Update: For all PMP candidates, the PMI is extending access to the current PMP exam until 31 December 2020 and postponing the launch of the new PMP exam until 2 January 2021
PMP exam changes every 3-5 years based on the PMI leadership conducted by subject matter experts from leading organizations around the world. The PMP exam changes do not mean that PMBOK will change as well. Latest PMBOK (6th edition) has been released by end of 2017 and PMP exam changed on 2018 Q1 based on the PMBOK. In this article, we’ll discuss all the important aspects of the 2020 PMP exam changes.
What are the New PMP Exam Changes?
The current PMP exam is based on five domains, which are outlined in the current ECO. The domains are:
- Initiating: Outlines the processes to define a new project or a new phase of an existing project and have the needed authorization to start off.
- Planning: Outlines the processes to establish the scope of the project, refine objectives on scope, time, cost, quality, etc. and informs on how these objectives will be achieved.
- Executing: Outlines the processes to complete the work defined in the project management plan, which is created in the Planning domain.
- Monitoring and Controlling: Outlines the processes to track, review, and control the progress and performance of the project and manage corresponding changes.
- Closing: Outlines the processes to finalize all activities across all process groups to formally close the project or phase or contract.
The new PMP exam will be based on three domains, which are outlined in the new ECO. They are:
- People: Emphasizes the skills and activities associated to effectively lead a project team (conflict management, team building, mentoring, etc.).
- Process: Reinforces the technical aspects of managing a project (scope management, schedule management, cost management, etc.).
- Business Environment: Highlights the connection between projects and organization strategy (benefits delivery and management, organizational change management, etc.).
Not a particular domain area will be focused on an approach but all these three domain areas will be focused on predictive, agile, and hybrid approaches. The new PMP exam content outline gives you a framework of what you can expect in the new PMP exam.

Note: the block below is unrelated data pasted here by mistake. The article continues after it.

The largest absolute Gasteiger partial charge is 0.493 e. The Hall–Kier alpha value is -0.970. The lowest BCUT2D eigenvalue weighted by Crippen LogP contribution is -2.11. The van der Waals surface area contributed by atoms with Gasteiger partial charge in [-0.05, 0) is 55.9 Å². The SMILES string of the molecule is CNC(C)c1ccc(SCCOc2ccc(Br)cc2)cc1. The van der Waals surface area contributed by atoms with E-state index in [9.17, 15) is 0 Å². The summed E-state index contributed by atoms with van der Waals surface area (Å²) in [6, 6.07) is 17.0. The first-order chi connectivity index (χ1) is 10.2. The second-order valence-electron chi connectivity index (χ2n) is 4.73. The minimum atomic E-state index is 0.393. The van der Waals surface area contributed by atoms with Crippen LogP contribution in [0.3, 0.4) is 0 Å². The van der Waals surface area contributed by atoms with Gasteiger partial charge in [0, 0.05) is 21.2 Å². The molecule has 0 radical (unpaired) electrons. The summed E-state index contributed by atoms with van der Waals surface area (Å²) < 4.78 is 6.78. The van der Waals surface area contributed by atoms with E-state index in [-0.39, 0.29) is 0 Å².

Check the below table to understand the percentage of each domain in the new PMP exam.
|New PMP Exam Outline|
|Domain I. People||42%|
|Domain II. Process||50%|
|Domain III. Business Environment||8%|
Consider the difference between the current and new PMP exam i.e. Current PMP Exam vs New PMP Exam.
|Current PMP Exam vs New PMP Exam|
|Points of Difference||Current PMP Exam||New PMP Exam|
Enablers: Enablers are illustrative examples of the work associated with a task. For example, for Task 2 (Lead a team) under the “People” domain, we have these enablers:
- Enabler 1: Set a clear vision and mission
- Enabler 2: Support diversity and inclusion
- Enabler 3: Value servant leadership
- Enabler 4: Determine an appropriate leadership style
You have to understand Tasks and Enablers, what they are, and how they are mapped to the contents of the PMBOK guide.
When will the PMP Exam Changes Come into Effect?
The new PMP exam changes have been announced by the PMI (Project Management Institute). But the changes won’t come into effect from now. The current version of the PMP exam will remain valid until 30 June 2020, and 1 July 2020 is the first day to take the new version of the PMP exam.
So, there are 2 important dates to remember at this moment:
- 30 June 2020 – The last day to take the current PMP exam
- 31 July 2020 – The first day to take the new PMP exam
Note that, while these are the current dates announced by PMI, based on the previous history of changes in PMI, they might postpone the last day to take the current version of the PMP exam.
PMP Exam Changes to the Question Types
PMI will be adding two new question types to modernize the PMP exam. These are:
- Drag and Drop questions (which it has already been using in its CAPM exam)
- Animations that will let it better test soft skills and agile mindsets